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Zi lu (Wade Giles: Tzu Lu) commented:

... Not to enter public life is to ignore one's duty. Even the proper regulation of old and young cannot be set aside. How, then, can the duty between ruler and subject be set aside? This is to cause confusion in the most important of human relationships simply because one desires to keep unsullied one's character. The gentleman (junzi) takes office in order to do his duty. As for putting the Way (dao) into practice, he knows all along that it is hopeless. — (Analects 18.7)

Zi Lu is one of Confucius' disciples.

In this statement he argues that political participation is a righteous duty (I think). I'm not sure what he really means and furthermore, which theory about right and wrong does his sentiments constitute? Deontology puts moral duty at the forefront, while in judging a person based on virtue ethics, we prioritize positive character. In this passage, it seems that his sentiment concerns the obligatory duty to serve the state. Furthermore, he denounces keeping one's character unsullied, or pure, by forfeit of political service. Following that, he also states that putting the Way (virtue-based principles) into practice is hopeless. My surmise is that deontology trumps virtue ethics in this particular statement (although Zi Lu studies under Confucianism, a philosophical umbrella that comprises mainly virtue ethics).

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    Considering that "duty" is mentioned three times, and interchangeably with "proper regulation", while sullying one's character is essentially dismissed as minor, Tzu Lu's choice of duty over virtue seems pretty clear. – Conifold Sep 3 '16 at 20:53
  • @Conifold would you want to add that as an answer? – Joseph Weissman Feb 9 '17 at 22:13
  • @JosephWeissman This seems like it is too skimpy for an answer. I'd feel more comfortable if I was more familiar with Tzu Lu's ethics, but alas. – Conifold Feb 10 '17 at 4:30
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It is difficult to place confucianism in either Virtue Ethics or Deontology, since in his teaching there is a high emphasis on both( Analects 5.7 & 14.17 ). Although trough my study and understanding of The Analects I believe that the answer is Virtue Ethics. Also the question you have asked , does suit Zilu specifically well :

Analects 15.4.

The Master said, "You [Zilu], there are only a few who understand virtue [de]."

This tells us that Zilu is someone who has the capability to understand virtue since a few pages after this we read :

Analects 15.8.

The Master said, “Not to speak to a man who is capable of absorbing what you say is to let the man go to waste. To speak to a man who is incapable of absorbing what you say is to let your words go to waste...”

Confucious' views on this topic are not always clear but in his comments and defense of Guan Zhong whose actions were not align with what was considered his duty are strong argueements that Confucious leans Virtue Ethics :

Analects 14.17

Zigong said, “Guan Zhong was not humane. When Duke Huan had Prince Jiu killed, he chose not to die, and instead he decided to serve Duke Huan as his counselor.” The Master said, “When Guan Zhong served as the counselor of Duke Huan, he saw to it that Duke Huan would stand as the lord protector among the regional rulers, drawing all the states together under one empire. To this day, people [of all the Chinese states] still benefit from what he accomplished. If not for Guan Zhong, we would be [like the barbarian tribes,] wearing our hair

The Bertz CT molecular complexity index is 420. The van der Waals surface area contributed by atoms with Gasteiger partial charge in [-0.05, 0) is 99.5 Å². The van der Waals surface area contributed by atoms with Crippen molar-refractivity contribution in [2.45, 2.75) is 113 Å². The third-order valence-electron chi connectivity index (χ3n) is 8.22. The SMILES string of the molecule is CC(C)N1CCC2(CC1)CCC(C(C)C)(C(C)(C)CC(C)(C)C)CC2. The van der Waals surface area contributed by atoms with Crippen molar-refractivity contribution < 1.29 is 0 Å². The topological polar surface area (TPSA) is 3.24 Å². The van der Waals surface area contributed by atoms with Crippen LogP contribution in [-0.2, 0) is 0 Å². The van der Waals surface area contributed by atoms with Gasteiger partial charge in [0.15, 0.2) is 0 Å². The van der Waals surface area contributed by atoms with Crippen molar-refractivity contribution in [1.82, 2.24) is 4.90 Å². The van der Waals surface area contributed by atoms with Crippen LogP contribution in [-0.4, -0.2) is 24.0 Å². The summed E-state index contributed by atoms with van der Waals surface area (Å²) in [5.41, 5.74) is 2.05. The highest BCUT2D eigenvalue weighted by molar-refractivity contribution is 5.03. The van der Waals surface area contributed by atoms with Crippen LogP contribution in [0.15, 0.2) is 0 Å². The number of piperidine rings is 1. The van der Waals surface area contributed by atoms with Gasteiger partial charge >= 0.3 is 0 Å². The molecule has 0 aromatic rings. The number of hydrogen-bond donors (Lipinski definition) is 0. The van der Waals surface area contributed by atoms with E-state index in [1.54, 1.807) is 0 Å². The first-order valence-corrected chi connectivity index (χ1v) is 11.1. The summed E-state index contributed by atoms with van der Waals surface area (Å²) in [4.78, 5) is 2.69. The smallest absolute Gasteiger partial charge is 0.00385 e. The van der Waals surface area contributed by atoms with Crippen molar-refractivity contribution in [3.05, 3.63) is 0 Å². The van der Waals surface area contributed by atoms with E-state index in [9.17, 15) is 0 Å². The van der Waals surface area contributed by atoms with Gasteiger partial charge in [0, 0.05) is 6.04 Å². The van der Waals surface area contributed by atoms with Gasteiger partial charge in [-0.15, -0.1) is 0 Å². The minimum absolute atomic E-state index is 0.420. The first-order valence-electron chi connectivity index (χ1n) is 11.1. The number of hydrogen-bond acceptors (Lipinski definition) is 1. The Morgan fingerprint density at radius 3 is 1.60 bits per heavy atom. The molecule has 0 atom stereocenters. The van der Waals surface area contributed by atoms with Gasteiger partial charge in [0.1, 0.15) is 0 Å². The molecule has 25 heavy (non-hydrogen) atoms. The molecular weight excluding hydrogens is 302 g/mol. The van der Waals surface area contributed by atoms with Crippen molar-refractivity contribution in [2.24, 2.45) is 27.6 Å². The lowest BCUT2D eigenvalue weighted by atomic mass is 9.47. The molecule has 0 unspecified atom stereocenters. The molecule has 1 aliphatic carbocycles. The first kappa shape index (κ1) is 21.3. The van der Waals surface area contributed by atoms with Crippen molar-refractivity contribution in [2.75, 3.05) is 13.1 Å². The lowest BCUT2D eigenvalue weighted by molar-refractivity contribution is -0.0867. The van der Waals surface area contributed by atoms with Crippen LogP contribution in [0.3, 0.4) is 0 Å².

And in Analects 5.7 we can find insights into Confucious' and Zilu's stance on whether duty trumps the moral way :

The Master said, “If I cannot practice a proper way here in this world, then I shall take to the open sea and drift around on a bamboo raft. The person who will follow me would be You [Zilu].” Zilu was overjoyed when he heard these words..."

Here in 5.7 I argue that we have a denunciation of deontoligy without the moral way. Since if Confucious found that he could not practice the moral way in this world that he would turn away from the world and his duties and sail the sea. Also worth noting is that out of all his disciples he picks Zilu to come with him on this rhetorical journey.

Zilu is one of the three standout early students (Yan Hui, Zigong, Yan Hui) who followed Confucious into his exile. On Yan Hui we have very little probably since he passed away early but he is mentioned in the Analects to Confucious' best student someone who's knowledge might even surpass Confucious( Look Analects 5.9 ), Zigong who has often protested when he did not agree with Confucious( As in 14.7 ), but Zilu is mentioned as a very faitful student who tried to apply Confucious' teaching as mentioned in 5.14

Before Zilu was able to put into practice what he had heard, he only feared that he might hear something else.

Based on this I believe that Zilu's philosophy is reflective of Confucious'. Since we can say that Confucious' philosophy is definitively leaning to Virtue Ethics, we can assume the same for Zilu's.

At the same time we can not deny the presence of deontology :

Analects 4.1.

The gentleman is conscious of [not breaking] the law, while the common man is conscious of what benefits he might reap [from the state].”